Valentina on the importance of mentoring for a PA:

“A piece of advice about post-PA school is that you really want to find a job where you will be taught. There are a ton of opportunities for PAs out there, and they seem really appealing. They’re going to throw a lot of money at you, and just be careful that they don’t throw you out to the wolves because PA school is really fast. You’re getting this degree with the hope that you’ll be trained really well at your first job, but if you aren’t, you’re gonna have a huge stunt in your growth. It’s really important to have a mentor: someone that you can ask questions to, someone that is expecting you to not know what you’re doing. If it’s a good growth opportunity, that might be better than a more appealing pay stub at the end of the day because if you get good training, you can go anywhere.”

How I got this job: Nia Hurst Research Biologist

During Winter Quarter 2021, the Health Care & Science Career Community team sat down with DePaul students to learn about the educational and career journey of DePaul alumna Nia Hurst (’14). From an Environmental Sciences major to working as a Research Biologist in the U.S. Army Corps of Engineers, Nia shared her story of getting involved at DePaul, gaining experience with research labs, and her current job responsibilities. In this event, she highlighted the power of networking because the connections she made  opened doors to so many opportunities.

Words of wisdom from Nia

Nia on building her network and maximizing connections:

“I think it’s really true that you have to expand your network and connect with people to let them know what you’re interested in. Expressing what your interests are to as many people as you can like your advisor and other graduate students. I would also really recommend going to events like conferences, luncheons, and other networking events.”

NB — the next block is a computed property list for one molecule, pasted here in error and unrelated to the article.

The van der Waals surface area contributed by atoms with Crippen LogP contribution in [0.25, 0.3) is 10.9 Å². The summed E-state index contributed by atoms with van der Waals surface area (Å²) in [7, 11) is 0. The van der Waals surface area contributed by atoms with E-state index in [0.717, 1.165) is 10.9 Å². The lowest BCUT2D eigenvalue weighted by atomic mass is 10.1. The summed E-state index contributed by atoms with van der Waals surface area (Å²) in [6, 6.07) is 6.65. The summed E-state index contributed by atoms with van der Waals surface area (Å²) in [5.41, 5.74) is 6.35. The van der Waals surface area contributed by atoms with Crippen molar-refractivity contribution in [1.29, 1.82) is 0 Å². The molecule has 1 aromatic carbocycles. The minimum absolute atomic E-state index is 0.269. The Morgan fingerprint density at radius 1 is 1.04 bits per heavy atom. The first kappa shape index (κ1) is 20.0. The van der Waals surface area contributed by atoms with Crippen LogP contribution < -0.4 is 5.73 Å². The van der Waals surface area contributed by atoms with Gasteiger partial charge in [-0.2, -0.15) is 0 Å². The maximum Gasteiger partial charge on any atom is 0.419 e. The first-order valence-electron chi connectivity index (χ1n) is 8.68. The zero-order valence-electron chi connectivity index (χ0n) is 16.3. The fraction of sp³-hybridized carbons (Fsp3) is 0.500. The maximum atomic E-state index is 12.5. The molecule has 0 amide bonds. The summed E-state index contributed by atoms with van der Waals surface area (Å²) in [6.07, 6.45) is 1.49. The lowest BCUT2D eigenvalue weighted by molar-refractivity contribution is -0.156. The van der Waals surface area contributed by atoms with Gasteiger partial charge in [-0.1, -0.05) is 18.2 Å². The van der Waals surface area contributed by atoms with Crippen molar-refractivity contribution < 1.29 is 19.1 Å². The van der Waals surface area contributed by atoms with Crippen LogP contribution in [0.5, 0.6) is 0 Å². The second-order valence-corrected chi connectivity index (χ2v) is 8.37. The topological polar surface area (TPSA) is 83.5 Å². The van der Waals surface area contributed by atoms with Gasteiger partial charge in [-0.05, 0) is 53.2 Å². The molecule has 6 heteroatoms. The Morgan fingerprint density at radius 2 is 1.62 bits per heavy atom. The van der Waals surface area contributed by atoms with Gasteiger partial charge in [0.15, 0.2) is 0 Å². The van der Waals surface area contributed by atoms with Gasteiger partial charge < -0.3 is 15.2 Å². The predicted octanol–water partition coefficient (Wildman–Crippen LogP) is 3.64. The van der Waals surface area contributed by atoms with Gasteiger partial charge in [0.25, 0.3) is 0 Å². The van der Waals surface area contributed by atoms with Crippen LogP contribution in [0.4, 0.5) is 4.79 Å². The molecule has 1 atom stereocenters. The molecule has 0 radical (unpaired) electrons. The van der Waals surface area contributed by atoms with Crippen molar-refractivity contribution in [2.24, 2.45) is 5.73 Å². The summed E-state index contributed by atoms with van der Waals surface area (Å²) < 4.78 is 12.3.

Nia on the primary responsibilities of the U.S. Army Corps of Engineers:

“When there is a regional issue that needs to be addressed (e.g., wetland development to offset phosphorus pollution, mangrove forest development to alleviate hurricane impact), we conduct longitudinal research studies on best practices for that regional development project. There are a lot of different projects. It’s applied research that you do for the sake of knowledge.”

Nia on the diversity of scientific roles available in the U.S. Army Corps of Engineers:

“I’m a research biologist, but we work with engineers, statisticians, computer specialists. There’s a lot of people to build out a team with, a lot of opportunities for a lot of different types of scientists.”

Employer Spotlight: Michael Reynolds (MPA ’21) at HealthJoy

The Health Care & Science (HCS) Career Community wants to introduce students to a wide range of careers. Students may be familiar with popular clinical roles (e.g., nurse, physician, veterinarian), but less familiar with jobs like healthcare data analytics, health administration, or biotech research.  

HealthJoy is an app that aims to improve the healthcare experience by guiding users to accessible professionals and resources. In this interview, Debbie Kaltman (HCS Employer Engagement Specialist) spoke with Michael Reynolds (MPA ‘21) to learn about his educational and career journey, his insights to students about making career changes, and his current role as a Customer Success Operations Manager.